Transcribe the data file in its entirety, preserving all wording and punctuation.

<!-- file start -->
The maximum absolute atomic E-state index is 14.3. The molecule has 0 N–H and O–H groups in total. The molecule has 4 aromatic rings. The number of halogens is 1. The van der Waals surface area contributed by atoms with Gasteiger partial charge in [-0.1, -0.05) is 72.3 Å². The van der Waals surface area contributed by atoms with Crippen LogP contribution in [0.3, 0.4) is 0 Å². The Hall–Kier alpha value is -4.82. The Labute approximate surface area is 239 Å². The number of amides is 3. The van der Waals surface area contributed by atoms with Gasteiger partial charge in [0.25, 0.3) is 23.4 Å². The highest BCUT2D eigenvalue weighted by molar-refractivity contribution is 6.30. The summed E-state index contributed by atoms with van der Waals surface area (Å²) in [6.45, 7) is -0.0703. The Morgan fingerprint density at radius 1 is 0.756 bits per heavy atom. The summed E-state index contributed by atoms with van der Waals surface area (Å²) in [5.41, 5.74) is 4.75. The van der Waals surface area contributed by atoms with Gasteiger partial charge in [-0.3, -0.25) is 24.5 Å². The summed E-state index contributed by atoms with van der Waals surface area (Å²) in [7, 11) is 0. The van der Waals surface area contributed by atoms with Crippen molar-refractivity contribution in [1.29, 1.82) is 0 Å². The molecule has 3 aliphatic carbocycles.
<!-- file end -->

The maximum absolute atomic E-state index is 14.3. The molecule has 0 N–H and O–H groups in total. The molecule has 4 aromatic rings. The number of halogens is 1. The van der Waals surface area contributed by atoms with Gasteiger partial charge in [-0.1, -0.05) is 72.3 Å². The van der Waals surface area contributed by atoms with Crippen LogP contribution in [0.3, 0.4) is 0 Å². The Hall–Kier alpha value is -4.82. The Labute approximate surface area is 239 Å². The number of amides is 3. The van der Waals surface area contributed by atoms with Gasteiger partial charge in [0.25, 0.3) is 23.4 Å². The highest BCUT2D eigenvalue weighted by molar-refractivity contribution is 6.30. The summed E-state index contributed by atoms with van der Waals surface area (Å²) in [6.45, 7) is -0.0703. The Morgan fingerprint density at radius 1 is 0.756 bits per heavy atom. The summed E-state index contributed by atoms with van der Waals surface area (Å²) in [5.41, 5.74) is 4.75. The van der Waals surface area contributed by atoms with Gasteiger partial charge in [-0.3, -0.25) is 24.5 Å². The summed E-state index contributed by atoms with van der Waals surface area (Å²) in [7, 11) is 0. The van der Waals surface area contributed by atoms with Crippen molar-refractivity contribution in [1.29, 1.82) is 0 Å². The molecule has 3 aliphatic carbocycles.